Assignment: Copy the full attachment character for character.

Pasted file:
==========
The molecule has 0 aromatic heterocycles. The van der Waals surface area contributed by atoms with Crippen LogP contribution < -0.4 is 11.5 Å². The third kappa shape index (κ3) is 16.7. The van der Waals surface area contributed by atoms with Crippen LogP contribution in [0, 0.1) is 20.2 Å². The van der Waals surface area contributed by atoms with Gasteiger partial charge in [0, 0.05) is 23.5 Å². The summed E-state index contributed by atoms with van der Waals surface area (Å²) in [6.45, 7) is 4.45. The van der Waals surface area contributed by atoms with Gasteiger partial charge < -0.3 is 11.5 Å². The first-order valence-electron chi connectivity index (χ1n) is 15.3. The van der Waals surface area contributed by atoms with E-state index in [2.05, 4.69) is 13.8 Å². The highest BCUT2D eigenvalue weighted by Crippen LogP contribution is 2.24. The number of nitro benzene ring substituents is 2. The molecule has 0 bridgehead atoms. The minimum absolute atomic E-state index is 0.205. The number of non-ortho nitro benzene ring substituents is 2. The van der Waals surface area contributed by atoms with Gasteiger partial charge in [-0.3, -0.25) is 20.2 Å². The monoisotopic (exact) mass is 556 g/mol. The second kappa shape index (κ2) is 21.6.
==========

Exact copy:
The molecule has 0 aromatic heterocycles. The van der Waals surface area contributed by atoms with Crippen LogP contribution < -0.4 is 11.5 Å². The third kappa shape index (κ3) is 16.7. The van der Waals surface area contributed by atoms with Crippen LogP contribution in [0, 0.1) is 20.2 Å². The van der Waals surface area contributed by atoms with Gasteiger partial charge in [0, 0.05) is 23.5 Å². The summed E-state index contributed by atoms with van der Waals surface area (Å²) in [6.45, 7) is 4.45. The van der Waals surface area contributed by atoms with Gasteiger partial charge < -0.3 is 11.5 Å². The first-order valence-electron chi connectivity index (χ1n) is 15.3. The van der Waals surface area contributed by atoms with E-state index in [2.05, 4.69) is 13.8 Å². The highest BCUT2D eigenvalue weighted by Crippen LogP contribution is 2.24. The number of nitro benzene ring substituents is 2. The molecule has 0 bridgehead atoms. The minimum absolute atomic E-state index is 0.205. The number of non-ortho nitro benzene ring substituents is 2. The van der Waals surface area contributed by atoms with Gasteiger partial charge in [-0.3, -0.25) is 20.2 Å². The monoisotopic (exact) mass is 556 g/mol. The second kappa shape index (κ2) is 21.6.